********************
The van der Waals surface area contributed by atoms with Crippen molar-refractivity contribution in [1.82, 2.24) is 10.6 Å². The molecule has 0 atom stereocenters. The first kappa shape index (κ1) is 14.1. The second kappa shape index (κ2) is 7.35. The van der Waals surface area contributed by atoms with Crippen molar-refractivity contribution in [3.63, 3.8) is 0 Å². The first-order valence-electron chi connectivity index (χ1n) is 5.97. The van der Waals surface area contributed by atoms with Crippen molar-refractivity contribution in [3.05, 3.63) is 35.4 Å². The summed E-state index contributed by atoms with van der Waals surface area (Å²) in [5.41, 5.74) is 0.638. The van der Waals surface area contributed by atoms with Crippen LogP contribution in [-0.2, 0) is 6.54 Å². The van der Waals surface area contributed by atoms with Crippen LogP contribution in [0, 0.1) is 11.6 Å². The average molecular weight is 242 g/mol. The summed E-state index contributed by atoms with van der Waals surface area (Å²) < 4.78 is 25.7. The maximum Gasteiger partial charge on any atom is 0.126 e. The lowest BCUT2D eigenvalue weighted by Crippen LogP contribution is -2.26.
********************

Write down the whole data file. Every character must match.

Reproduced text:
The van der Waals surface area contributed by atoms with Crippen molar-refractivity contribution in [1.82, 2.24) is 10.6 Å². The molecule has 0 atom stereocenters. The first kappa shape index (κ1) is 14.1. The second kappa shape index (κ2) is 7.35. The van der Waals surface area contributed by atoms with Crippen molar-refractivity contribution in [3.63, 3.8) is 0 Å². The first-order valence-electron chi connectivity index (χ1n) is 5.97. The van der Waals surface area contributed by atoms with Crippen molar-refractivity contribution in [3.05, 3.63) is 35.4 Å². The summed E-state index contributed by atoms with van der Waals surface area (Å²) in [5.41, 5.74) is 0.638. The van der Waals surface area contributed by atoms with Crippen LogP contribution in [-0.2, 0) is 6.54 Å². The van der Waals surface area contributed by atoms with Crippen LogP contribution in [0, 0.1) is 11.6 Å². The average molecular weight is 242 g/mol. The summed E-state index contributed by atoms with van der Waals surface area (Å²) < 4.78 is 25.7. The maximum Gasteiger partial charge on any atom is 0.126 e. The lowest BCUT2D eigenvalue weighted by Crippen LogP contribution is -2.26.